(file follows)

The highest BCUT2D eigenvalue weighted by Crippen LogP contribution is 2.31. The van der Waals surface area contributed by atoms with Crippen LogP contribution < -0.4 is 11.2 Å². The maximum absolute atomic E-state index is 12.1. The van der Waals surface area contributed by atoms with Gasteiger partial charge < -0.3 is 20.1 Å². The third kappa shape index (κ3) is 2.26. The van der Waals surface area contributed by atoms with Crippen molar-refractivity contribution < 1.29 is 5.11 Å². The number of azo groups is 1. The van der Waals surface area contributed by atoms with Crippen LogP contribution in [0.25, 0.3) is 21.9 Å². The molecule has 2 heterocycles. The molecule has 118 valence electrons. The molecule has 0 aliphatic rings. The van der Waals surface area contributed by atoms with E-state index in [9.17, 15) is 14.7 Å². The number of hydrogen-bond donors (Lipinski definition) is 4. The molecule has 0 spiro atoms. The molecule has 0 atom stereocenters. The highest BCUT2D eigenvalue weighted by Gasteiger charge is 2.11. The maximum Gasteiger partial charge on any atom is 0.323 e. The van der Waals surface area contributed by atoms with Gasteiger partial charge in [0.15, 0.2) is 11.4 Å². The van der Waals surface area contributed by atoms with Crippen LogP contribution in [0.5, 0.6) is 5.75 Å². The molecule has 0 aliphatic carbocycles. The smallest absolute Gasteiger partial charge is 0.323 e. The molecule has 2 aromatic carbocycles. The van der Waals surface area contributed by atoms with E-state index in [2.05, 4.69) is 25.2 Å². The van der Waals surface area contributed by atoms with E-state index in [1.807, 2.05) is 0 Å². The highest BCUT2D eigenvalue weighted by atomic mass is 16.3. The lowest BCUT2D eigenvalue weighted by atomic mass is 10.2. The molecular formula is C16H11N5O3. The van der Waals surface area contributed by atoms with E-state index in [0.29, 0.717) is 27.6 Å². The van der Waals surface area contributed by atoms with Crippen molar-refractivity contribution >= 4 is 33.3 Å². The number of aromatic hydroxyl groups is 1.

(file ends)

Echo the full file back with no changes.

The highest BCUT2D eigenvalue weighted by Crippen LogP contribution is 2.31. The van der Waals surface area contributed by atoms with Crippen LogP contribution < -0.4 is 11.2 Å². The maximum absolute atomic E-state index is 12.1. The van der Waals surface area contributed by atoms with Gasteiger partial charge < -0.3 is 20.1 Å². The third kappa shape index (κ3) is 2.26. The van der Waals surface area contributed by atoms with Crippen molar-refractivity contribution < 1.29 is 5.11 Å². The number of azo groups is 1. The van der Waals surface area contributed by atoms with Crippen LogP contribution in [0.25, 0.3) is 21.9 Å². The molecule has 2 heterocycles. The molecule has 118 valence electrons. The molecule has 0 aliphatic rings. The van der Waals surface area contributed by atoms with E-state index in [9.17, 15) is 14.7 Å². The number of hydrogen-bond donors (Lipinski definition) is 4. The molecule has 0 spiro atoms. The molecule has 0 atom stereocenters. The highest BCUT2D eigenvalue weighted by Gasteiger charge is 2.11. The maximum Gasteiger partial charge on any atom is 0.323 e. The van der Waals surface area contributed by atoms with Gasteiger partial charge in [0.15, 0.2) is 11.4 Å². The van der Waals surface area contributed by atoms with Crippen LogP contribution in [0.5, 0.6) is 5.75 Å². The molecule has 0 aliphatic carbocycles. The smallest absolute Gasteiger partial charge is 0.323 e. The molecule has 2 aromatic carbocycles. The van der Waals surface area contributed by atoms with E-state index in [2.05, 4.69) is 25.2 Å². The van der Waals surface area contributed by atoms with E-state index in [1.807, 2.05) is 0 Å². The highest BCUT2D eigenvalue weighted by atomic mass is 16.3. The lowest BCUT2D eigenvalue weighted by atomic mass is 10.2. The molecular formula is C16H11N5O3. The van der Waals surface area contributed by atoms with E-state index in [0.29, 0.717) is 27.6 Å². The van der Waals surface area contributed by atoms with Crippen molar-refractivity contribution >= 4 is 33.3 Å². The number of aromatic hydroxyl groups is 1.